Rushville Republican

February 18, 2013

Tax cap hit Rush Co. hard

Second largest impact in the state

Melissa Conrad
Rushville Republican

RUSHVILLE — Falling only behind Lake County in northern Indiana, Rush County was the second most negatively impacted county in the state when looking at funding cuts resulting from the tax cap implemented by the state. That’s according to a report shared by Mayor Mike Pavey during Tuesday’s meeting of the Rushville City Council.

Rushville itself suffered a loss of 38 percent of its tax funding in 2012.

Reedy Financial performed a 2012 end-of-year projections reports showing that Rush County was the second highest impacted county by the so called circuit breaker.

“[The] circuit breaker dropped our funding by 38 percent,” Mayor Pavey reported to the Rushville City Council at its most recent meeting. “38 percent of your budget we used to have is no longer there.”

How the city and county deal with those revenue shortfalls in the near and long-term remain to be seen.

Mayor Pavey thanked Council president Bob Bridges and members Brian Conner, Craig Smith, Brad Berkemeier and Brian Sheehan, and specifically thanked those who attended the hospital board meeting as discussions continue on how ambulance services will be delivered in the future for city residents. Discussions center on the city’s interest in having the Rushville Fire Department operate a local ambulance service with Rush Memorial Hospital as the supervising hospital. RMH currently operates the ambulance service for the city and acts as its own sponsoring hospital.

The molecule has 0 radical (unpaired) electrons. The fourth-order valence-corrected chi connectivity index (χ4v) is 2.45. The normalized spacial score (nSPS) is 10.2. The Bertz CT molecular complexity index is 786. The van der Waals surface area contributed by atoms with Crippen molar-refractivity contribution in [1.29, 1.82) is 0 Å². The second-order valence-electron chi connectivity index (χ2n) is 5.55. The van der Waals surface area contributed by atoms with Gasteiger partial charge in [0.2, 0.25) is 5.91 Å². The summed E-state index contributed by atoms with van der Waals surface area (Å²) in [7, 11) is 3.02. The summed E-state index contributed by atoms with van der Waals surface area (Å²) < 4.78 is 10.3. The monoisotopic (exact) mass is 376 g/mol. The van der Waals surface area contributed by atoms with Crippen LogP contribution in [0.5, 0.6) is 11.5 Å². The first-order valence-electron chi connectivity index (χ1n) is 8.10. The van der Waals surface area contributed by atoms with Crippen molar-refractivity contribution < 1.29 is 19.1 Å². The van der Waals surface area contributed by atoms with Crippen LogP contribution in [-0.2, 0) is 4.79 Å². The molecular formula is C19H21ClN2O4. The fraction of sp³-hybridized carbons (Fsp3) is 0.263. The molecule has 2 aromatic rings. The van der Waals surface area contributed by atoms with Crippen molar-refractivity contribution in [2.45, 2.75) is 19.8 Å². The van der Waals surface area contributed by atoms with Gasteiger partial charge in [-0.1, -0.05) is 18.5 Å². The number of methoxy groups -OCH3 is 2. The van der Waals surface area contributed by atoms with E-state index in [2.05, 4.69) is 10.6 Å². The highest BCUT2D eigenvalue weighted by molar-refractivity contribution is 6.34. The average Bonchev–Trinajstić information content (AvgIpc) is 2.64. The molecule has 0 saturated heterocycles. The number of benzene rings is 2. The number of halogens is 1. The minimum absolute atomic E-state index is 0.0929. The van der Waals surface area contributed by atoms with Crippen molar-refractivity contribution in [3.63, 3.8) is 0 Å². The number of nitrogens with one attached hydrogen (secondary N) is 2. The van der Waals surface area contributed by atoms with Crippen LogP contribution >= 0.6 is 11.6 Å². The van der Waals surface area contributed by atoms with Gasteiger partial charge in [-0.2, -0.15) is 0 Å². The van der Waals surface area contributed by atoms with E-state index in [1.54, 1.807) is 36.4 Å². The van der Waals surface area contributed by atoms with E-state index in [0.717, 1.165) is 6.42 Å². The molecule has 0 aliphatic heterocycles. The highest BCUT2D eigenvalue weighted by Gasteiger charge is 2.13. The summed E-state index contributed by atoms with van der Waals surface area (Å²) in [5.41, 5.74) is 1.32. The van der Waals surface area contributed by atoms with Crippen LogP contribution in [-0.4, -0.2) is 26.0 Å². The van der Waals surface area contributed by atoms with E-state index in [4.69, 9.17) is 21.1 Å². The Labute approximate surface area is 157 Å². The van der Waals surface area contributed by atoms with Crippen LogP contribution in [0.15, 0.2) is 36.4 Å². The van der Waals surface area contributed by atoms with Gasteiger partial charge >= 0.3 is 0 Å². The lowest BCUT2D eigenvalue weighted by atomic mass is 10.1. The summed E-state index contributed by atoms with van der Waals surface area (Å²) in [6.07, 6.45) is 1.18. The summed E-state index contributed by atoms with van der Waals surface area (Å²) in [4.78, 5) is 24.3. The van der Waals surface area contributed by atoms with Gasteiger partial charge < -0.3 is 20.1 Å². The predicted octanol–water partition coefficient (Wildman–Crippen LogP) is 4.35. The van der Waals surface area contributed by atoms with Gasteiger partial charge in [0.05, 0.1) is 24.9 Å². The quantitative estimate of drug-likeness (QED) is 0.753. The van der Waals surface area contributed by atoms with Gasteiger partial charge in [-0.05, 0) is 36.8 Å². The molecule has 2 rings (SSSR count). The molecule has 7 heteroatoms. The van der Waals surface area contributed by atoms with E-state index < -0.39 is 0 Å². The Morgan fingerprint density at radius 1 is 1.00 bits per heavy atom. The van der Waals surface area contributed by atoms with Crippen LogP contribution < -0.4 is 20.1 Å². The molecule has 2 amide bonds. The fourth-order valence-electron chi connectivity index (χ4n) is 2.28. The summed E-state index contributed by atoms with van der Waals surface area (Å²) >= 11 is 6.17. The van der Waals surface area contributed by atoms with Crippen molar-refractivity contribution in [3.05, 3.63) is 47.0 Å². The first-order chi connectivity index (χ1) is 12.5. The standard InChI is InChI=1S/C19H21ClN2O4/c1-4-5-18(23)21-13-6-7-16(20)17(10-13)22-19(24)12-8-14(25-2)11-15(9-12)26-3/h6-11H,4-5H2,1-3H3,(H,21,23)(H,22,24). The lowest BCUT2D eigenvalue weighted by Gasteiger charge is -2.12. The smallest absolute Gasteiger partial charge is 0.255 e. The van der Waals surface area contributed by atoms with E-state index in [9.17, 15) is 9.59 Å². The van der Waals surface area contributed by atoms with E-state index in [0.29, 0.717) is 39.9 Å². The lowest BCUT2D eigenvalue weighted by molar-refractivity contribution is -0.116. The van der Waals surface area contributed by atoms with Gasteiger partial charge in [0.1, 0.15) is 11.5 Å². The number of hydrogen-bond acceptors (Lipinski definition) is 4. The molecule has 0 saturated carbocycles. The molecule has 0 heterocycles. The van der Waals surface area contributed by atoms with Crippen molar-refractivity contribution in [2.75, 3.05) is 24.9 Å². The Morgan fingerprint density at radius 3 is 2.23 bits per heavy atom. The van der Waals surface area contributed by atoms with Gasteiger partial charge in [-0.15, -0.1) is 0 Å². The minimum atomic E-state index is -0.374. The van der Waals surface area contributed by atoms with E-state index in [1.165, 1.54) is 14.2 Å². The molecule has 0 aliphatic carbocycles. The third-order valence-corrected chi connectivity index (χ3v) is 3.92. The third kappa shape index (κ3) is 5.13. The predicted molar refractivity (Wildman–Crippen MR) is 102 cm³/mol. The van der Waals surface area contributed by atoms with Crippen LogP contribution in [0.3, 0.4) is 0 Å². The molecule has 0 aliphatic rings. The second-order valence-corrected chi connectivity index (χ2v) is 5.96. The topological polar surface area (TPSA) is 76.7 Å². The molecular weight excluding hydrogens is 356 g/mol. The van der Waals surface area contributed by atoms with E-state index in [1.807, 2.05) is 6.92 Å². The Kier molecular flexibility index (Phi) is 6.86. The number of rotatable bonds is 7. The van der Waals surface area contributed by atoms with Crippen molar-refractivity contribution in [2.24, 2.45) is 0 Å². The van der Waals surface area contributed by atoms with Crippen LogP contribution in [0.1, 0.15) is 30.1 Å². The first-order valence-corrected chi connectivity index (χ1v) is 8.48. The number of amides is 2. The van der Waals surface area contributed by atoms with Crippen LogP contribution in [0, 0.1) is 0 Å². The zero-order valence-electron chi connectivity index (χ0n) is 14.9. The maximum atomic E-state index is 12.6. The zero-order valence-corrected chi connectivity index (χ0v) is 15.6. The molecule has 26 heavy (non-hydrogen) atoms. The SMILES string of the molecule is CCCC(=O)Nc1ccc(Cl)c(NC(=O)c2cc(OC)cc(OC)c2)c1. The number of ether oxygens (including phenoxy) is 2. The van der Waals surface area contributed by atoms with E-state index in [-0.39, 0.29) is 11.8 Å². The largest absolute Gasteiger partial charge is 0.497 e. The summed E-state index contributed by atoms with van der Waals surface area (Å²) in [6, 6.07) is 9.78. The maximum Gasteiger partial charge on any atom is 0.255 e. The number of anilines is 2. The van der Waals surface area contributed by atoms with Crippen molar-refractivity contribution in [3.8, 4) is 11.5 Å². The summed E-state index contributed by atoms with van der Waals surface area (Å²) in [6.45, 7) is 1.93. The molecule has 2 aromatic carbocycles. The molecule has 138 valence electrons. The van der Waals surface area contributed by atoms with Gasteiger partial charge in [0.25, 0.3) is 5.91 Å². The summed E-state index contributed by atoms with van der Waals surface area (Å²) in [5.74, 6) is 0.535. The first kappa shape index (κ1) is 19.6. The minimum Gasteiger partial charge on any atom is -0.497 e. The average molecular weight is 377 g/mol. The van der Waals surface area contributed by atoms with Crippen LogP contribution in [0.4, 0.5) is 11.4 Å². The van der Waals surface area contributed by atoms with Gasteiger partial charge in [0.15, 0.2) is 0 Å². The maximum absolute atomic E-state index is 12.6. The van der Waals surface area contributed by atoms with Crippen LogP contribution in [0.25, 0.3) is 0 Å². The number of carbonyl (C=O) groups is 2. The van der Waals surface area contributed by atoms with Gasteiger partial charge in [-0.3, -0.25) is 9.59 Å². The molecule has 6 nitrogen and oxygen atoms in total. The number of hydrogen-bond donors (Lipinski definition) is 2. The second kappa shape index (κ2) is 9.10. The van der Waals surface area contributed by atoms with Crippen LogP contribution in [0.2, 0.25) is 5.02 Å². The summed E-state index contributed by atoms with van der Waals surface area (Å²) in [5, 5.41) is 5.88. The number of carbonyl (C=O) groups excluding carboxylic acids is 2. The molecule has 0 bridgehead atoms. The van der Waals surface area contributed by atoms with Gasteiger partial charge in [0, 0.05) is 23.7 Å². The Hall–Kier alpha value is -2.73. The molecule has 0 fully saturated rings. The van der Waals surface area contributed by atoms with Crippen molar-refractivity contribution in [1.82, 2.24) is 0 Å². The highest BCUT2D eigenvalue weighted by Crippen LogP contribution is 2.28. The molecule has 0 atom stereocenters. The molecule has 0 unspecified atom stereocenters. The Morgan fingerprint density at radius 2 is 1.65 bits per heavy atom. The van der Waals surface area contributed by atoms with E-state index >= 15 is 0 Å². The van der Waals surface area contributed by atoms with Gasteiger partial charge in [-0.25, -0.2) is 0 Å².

Pavey also announced that the system that will allow citizens to view Council meetings online in the near future has been installed. Tests are currently being run before the system goes live.

A link to the stream from the meetings will be available through the city’s website and an announcement will be made when the city begins making those videos of meetings available.

Other items noted by Pavey include John McCane being named the new director of the ECDC, the VFW building being removed by the Rushville Street Department, and continuing to focus on the Comprehensive Plan survey being readied for long-term planning in the city.

Pavey spent several minutes reviewing looming Combined Sewer Overflow mandated improvements the city faces that will total in the millions in costs.

The Utility Board has been meeting with the firms of Crowe & Donahue to discuss the CSO project and has received rate study information.

The Utility Board and the mayor would like to meet with a couple of Board of Works members, two Council members and two Utility Board members to develop a plan as to what we will need to do about the CSO problem.

Pavey said the biggest piece they need to consider is likely that the city has a water rate and a sewer rate. With this CSO project, the city has been informed that there is a water situation, a sewer situation, and a storm water situation. Presently, fees include the storm water with the water and sewer.

The question, according to Pavey, is do we want to go with a water rate, sewer rate and a storm sewer rate?

“It’s probably the most complicated water and sewer issue we’ve had in my lifetime, I would guess,” Pavey said while asking two Council members to serve on the proposed study group.

Fire chief Chuck Jenkins also announced that Chuck Kemker has given his notice of resignation effective March 6.

Kemker has been hired as the new full-time EMA director for the county.

Kemker thanked the city and said that he hoped he was able to make a difference in the lives and safety of the citizens of Rushville while on the fire department.

Interviews are underway to fill the RFD vacancy.



Contact: Melissa Conrad @ 765.932.2222 x107